Health and Safety Each student will be given training on the use of cameras and tripods before they are released into the care of students. If any problems occur with the equipment, students should contact the IT helpdesk as soon as possible (ithelpdesk@wilberforce.ac.uk) .

If you have any concerns regarding the above please email or speak to: Robin Makey

rnm@wilberforce.ac.uk

Stewart Markham

ssm@wilberforce.ac.uk

Ian Burnett

ib@wilberfore.ac.uk

Gareth Tully

gvt@wilberforce.ac.uk

Phillipa Chan

pec@wilberforce.ac.uk

A note about PLAIGARISM Coursework and homework are a substantial and important part of this course. It is important that everything you submit as your own work is your own work. Passing off the work and ideas of others as your own is plagiarism and cheating. Upon completion of all projects you must submit a hard copy of your completed brief including a signed authentication statement. This statement declares that all work produced for this project is your own (or as part of a larger group – if that is how you are working). Please remember:


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We have discovered instances of Plagiarism in work submitted. Usually the work of a professional film / media reviewer or University professor is fairly easy to spot slipped into the essay of 16-18 year old. Key phrases stolen from the internet can easily be traced back to the source.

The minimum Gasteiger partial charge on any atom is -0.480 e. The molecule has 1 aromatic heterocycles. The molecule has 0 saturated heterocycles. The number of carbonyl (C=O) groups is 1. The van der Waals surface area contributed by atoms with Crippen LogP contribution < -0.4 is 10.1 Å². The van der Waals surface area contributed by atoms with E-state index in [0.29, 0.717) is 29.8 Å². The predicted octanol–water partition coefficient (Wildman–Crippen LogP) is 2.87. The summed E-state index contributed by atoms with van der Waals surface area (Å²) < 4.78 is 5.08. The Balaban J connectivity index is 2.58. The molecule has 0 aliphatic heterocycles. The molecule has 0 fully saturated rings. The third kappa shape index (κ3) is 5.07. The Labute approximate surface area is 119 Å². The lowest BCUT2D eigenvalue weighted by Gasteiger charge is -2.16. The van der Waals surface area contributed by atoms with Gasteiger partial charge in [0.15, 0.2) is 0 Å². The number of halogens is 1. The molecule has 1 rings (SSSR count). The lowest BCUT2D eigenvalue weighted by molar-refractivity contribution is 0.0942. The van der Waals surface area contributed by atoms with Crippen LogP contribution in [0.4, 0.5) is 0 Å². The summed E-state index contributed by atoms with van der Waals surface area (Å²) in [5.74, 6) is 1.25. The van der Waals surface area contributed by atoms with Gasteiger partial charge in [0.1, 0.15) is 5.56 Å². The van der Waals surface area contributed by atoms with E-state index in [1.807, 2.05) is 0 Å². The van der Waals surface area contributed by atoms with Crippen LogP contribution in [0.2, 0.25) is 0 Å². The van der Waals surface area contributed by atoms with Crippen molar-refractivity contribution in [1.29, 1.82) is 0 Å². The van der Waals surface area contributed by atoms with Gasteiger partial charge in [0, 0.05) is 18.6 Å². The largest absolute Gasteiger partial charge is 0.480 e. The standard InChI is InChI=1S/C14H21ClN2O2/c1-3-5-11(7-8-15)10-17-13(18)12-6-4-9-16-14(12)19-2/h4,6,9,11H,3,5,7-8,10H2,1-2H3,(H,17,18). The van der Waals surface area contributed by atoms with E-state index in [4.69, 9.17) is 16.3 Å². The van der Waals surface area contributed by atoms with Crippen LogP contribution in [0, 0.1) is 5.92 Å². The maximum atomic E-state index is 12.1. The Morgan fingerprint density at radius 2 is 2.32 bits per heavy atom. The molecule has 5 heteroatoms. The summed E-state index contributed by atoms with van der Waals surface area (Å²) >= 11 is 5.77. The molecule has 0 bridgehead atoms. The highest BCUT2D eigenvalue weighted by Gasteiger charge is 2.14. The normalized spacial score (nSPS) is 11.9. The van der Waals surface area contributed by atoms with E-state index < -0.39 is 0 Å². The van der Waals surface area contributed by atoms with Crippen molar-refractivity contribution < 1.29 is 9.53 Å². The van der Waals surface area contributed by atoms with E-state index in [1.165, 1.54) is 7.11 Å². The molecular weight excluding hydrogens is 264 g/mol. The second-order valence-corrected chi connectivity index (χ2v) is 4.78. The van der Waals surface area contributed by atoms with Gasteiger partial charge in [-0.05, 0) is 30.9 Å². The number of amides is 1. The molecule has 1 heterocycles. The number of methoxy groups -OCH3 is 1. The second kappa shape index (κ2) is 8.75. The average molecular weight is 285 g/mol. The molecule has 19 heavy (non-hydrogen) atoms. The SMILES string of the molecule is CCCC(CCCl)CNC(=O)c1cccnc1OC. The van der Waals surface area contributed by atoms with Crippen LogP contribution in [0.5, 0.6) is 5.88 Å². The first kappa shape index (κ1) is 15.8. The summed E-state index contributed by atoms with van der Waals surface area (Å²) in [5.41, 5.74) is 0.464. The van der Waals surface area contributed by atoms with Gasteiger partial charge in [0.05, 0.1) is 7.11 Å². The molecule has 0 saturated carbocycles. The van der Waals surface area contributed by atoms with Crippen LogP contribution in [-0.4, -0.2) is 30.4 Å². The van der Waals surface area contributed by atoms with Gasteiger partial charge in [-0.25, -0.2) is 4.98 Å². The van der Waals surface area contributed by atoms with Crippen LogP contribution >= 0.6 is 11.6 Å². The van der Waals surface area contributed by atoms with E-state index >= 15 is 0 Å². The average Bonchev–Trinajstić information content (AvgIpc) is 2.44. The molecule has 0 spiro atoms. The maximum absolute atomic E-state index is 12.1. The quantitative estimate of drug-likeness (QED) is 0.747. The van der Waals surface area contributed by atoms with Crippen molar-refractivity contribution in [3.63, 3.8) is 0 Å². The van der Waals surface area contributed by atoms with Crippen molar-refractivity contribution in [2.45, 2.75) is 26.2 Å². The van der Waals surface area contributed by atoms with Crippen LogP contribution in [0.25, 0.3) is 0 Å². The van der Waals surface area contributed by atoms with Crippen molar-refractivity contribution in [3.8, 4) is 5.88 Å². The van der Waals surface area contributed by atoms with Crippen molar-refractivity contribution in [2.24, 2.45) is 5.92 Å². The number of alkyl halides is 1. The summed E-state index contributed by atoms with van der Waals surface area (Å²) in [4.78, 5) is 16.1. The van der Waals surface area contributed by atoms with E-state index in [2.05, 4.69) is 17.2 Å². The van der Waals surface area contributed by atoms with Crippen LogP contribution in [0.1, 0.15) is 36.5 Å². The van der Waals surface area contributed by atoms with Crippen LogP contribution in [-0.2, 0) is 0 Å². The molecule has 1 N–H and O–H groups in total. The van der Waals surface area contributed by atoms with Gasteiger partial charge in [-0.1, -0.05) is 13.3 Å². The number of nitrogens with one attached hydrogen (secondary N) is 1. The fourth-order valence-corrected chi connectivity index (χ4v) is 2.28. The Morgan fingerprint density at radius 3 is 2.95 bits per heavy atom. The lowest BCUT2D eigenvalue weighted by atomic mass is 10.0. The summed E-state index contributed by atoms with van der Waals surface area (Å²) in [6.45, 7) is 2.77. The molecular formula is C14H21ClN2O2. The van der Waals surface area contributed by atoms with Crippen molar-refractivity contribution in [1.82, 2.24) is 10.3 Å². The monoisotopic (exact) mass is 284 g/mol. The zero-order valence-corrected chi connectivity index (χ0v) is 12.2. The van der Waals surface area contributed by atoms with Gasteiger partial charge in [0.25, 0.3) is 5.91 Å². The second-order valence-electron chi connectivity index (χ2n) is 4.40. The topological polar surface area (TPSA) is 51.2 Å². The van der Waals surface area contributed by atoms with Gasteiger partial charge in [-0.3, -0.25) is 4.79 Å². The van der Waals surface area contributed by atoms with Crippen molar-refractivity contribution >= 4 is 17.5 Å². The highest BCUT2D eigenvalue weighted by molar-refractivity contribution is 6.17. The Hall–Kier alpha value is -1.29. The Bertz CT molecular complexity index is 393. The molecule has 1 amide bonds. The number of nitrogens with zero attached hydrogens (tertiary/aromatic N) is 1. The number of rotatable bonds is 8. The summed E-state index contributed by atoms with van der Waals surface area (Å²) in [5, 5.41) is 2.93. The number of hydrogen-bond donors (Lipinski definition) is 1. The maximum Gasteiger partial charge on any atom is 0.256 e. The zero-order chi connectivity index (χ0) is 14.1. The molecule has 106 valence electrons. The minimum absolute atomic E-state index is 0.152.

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If we are at all suspicious that any part of your submitted coursework is not your own we will investigate further through research or Internet Google search.

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Other peoples work can be used in the case of secondary researched as long as it is fully acknowledged and referenced where appropriate. Failure to do so still counts as plagiarism.

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If we discover any instances of plagiarism in a student’s work we will waste no further time in assessing that work. Let’s face it – it’s not yours…

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Sometimes plagiarism does escape our attention but it is identified by the moderator from the exam board. If this happens they always investigate. Depending on the extent of the plagiarism you will lose marks or may get a zero for that unit or indeed the whole course.

- Any direct quote from a magazine or book or website must have “inverted commas” around it and be clearly referenced in brackets or a bibliography.


BTEC National Course Booklet